Edie Falco is Tommy

In 1981, when “Cagney & Lacey” first aired, the show recast the role of Christine Cagney with Sharon Gless after the first season because studio execs thought Meg Foster looked and acted too lesbian in the role. 

The complication of women in uniform looking too masculine in our binary-driven society has always been one TV series have answered with a super-abundance of lipstick, big hair and extreme femme-presentation. Edie Falco’s uncomplicatedly butch Abigail “Tommy” Thomas is a tectonic shift from what viewers have come to expect over 40 years of TV policewomen.

CBS is a surprising network to debut “Tommy,” a new series about the first woman police chief of Los Angeles, who is also a lesbian. According to the GLAAD annual TV report, CBS remains the least queer network with the fewest representations of LGBTQ characters.

“Tommy” is a stand-out. As she was in her roles as the eponymous “Nurse Jackie” and as Carmela Soprano in “The Sopranos,” the Emmy-winning Falco commands the screen playing Tommy. With her Brooklyn accent and her strong physical presence, Falco is utterly believable as the policewoman who rose through the ranks in New York, only to be stalled for promotion after reporting that a senior officer attempted to rape her.

Tommy gets the job as Los Angeles police chief when scandal rocks the department. The former Chief of Police, Milt Leakey (Corbin Bernsen), was a known womanizer and serial sexual harasser — but it was the accusation of running a sex work ring that got him investigated and fired. The LAPD needed a woman for optics, so they brought in Tommy from New York — her hire court-mandated.

That no one wants Tommy there is an undercurrent that creates a natural tension she has to cope with on a daily basis. But as she notes to her chief of staff, “If I fail, it will be 20 years before they give another woman this job.”

The series was created by Paul Attanasio, an Oscar nominee for his screenplays for “Donnie Brasco” and “Quiz Show.” The writers are 50/50 women and men. Half of the writers identify as LGBTQ. There is a real commitment to getting “Tommy” right, and it shows.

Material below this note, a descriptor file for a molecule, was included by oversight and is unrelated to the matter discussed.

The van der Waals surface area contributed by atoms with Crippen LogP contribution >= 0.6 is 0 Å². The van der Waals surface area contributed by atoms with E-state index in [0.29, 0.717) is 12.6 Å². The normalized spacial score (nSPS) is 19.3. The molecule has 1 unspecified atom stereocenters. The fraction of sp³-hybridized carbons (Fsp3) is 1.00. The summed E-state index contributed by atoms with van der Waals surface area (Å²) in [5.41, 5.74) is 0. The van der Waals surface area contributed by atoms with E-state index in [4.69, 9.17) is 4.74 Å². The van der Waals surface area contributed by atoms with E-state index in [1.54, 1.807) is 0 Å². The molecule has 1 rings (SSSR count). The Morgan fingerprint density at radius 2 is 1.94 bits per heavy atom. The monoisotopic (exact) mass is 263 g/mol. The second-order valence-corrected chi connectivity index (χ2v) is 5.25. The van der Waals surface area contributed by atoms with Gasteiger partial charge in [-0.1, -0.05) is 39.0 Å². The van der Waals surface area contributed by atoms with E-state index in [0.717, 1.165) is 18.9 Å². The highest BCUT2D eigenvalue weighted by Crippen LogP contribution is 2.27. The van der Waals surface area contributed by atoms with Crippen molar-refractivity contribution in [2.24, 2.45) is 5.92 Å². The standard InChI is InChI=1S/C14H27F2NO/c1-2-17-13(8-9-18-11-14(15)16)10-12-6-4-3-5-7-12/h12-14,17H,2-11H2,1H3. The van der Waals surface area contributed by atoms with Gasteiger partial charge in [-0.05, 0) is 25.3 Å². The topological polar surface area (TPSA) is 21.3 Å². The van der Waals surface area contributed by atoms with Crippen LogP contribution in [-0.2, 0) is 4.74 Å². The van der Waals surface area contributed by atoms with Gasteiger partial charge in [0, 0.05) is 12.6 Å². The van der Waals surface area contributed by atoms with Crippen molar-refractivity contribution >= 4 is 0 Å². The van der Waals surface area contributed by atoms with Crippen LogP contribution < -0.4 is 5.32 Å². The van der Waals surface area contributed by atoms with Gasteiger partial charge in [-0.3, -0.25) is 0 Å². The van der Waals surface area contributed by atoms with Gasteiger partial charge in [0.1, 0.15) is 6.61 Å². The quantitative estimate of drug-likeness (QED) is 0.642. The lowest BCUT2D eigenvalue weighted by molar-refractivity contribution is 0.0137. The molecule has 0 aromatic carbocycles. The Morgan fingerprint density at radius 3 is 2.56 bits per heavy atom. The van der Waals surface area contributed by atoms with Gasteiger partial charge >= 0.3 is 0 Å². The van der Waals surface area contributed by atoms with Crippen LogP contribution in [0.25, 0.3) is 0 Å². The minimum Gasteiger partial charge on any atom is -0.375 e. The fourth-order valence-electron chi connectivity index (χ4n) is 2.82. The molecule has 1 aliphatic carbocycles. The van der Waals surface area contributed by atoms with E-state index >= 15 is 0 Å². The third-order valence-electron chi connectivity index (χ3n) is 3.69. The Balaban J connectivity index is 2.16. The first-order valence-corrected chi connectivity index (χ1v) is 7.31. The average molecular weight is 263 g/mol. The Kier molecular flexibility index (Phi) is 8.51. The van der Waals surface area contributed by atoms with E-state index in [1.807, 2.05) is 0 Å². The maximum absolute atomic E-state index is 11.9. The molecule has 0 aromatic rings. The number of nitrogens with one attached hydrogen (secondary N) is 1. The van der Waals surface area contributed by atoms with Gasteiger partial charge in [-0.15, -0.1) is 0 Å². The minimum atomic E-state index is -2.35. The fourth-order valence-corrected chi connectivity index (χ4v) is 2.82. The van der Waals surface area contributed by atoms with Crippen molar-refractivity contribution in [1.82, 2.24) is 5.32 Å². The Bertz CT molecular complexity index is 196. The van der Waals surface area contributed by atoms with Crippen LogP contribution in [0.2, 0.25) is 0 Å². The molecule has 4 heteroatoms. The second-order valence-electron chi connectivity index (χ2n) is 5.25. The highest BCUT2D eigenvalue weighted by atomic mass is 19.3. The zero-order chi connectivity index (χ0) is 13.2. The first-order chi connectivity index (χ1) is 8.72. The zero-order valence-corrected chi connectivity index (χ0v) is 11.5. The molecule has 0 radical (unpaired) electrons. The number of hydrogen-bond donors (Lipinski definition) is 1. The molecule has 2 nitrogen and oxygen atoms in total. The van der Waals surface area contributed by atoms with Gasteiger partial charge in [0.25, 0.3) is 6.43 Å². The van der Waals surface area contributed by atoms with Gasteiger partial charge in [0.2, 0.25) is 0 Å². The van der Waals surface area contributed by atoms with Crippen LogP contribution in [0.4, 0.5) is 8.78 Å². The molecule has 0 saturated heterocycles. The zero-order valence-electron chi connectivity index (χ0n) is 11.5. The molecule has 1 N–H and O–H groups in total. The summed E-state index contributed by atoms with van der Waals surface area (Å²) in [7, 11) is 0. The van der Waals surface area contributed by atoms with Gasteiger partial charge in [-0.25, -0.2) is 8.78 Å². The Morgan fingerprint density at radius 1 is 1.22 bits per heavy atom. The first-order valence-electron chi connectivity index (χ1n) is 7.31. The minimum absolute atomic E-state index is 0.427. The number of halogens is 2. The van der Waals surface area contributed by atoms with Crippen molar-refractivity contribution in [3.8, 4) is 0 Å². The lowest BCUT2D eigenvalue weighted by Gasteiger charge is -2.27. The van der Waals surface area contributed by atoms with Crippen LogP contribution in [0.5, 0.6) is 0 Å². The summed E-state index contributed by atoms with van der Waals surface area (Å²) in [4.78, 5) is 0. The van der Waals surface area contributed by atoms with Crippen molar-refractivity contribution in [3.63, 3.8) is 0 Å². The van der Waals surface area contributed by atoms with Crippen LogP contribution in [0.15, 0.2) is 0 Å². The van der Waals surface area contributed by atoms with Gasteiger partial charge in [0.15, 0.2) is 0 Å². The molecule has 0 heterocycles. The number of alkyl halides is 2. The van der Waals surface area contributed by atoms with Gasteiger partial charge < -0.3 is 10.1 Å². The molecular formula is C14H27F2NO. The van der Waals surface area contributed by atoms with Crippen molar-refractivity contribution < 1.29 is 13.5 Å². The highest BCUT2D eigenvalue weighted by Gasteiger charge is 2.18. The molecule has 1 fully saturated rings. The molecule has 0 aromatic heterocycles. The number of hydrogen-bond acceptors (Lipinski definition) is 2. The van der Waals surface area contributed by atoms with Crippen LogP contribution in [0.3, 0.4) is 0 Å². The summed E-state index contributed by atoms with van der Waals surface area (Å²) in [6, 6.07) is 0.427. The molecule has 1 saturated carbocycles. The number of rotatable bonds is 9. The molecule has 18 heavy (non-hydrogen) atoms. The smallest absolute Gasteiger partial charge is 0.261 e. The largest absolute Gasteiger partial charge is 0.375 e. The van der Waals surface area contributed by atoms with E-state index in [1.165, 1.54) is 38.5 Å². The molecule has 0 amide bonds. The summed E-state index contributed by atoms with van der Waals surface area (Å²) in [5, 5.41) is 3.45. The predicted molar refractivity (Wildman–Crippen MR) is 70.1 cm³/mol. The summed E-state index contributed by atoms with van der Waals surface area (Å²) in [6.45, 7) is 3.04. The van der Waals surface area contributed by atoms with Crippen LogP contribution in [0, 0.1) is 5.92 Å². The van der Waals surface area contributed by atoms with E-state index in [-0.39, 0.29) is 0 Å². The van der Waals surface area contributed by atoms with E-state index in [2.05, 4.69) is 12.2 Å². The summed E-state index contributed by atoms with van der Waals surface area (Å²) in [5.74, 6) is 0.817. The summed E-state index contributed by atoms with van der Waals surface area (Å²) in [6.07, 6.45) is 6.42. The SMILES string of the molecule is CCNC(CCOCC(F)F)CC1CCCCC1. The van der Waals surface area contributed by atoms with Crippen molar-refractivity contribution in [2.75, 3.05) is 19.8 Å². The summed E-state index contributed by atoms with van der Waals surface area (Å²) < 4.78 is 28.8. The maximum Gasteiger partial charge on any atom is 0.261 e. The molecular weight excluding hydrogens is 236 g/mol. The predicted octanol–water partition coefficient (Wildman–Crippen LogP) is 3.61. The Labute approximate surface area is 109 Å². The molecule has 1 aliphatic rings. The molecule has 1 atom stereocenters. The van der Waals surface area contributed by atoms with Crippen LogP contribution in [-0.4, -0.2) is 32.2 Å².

Attanasio and Falco make “Tommy” more than just another police procedural. Sharp, gritty writing, politically driven storylines, and Falco’s great big-screen presence immediately connect us with Tommy — we get how tough her life has been, as a woman, as a lesbian, as a not-so-good mother. Thomas Sadoski is a perfect foil to Falco as Los Angeles Mayor Buddy Gray, a charismatic second termer who is plotting his legacy with every nuanced focus group response. Gray’s Deputy Mayor Doug Dudik (Joseph Lyle Taylor) develops an immediate antipathy to Tommy, seeing her as thwarting his power. He calls her “Butch Cassidy.”

In one exchange, Gray is lamenting to Dudik how Tommy ignored his commands and wonders how they can get her out quickly. Dudik says, “Did you ask her about her sexuality?” And Gray says, no, of course not. Dudik says, “Well, gay people are more independent minded by definition because they are diverging from the majority view.”

Tommy is forced to come out publicly just days into the job — something she had hoped to forestall a little longer. But as she falls into an easy near-assignation with an attractive woman attorney, it’s apparent everyone already knows.

Tommy has complicated history. She was married young to a man and has a biracial daughter, Kate (Olivia Lucy Phillip). Tommy didn’t fight her daughter when she wanted to go live with her father in Los Angeles. Now Kate has her own failing marriage and young daughter caught in the middle. Tommy is still apologizing for not being heterosexual to a daughter who resents her mother’s gayness and sees it as the reason they were never close.

“Tommy” delves deep into what it means to be a 50-something queer woman running the second-largest police force in the country. The story lines are current and real, including conflicts with ICE and undocumented folks, police violence against Black people, sex trafficking and the ubiquitous anti-gay bias.

“Tommy” is a cut above the standard police procedural. And it is the first TV series in history with a lesbian cop in a leading role. Falco is mesmerizingly good and makes “Tommy” well worth watching.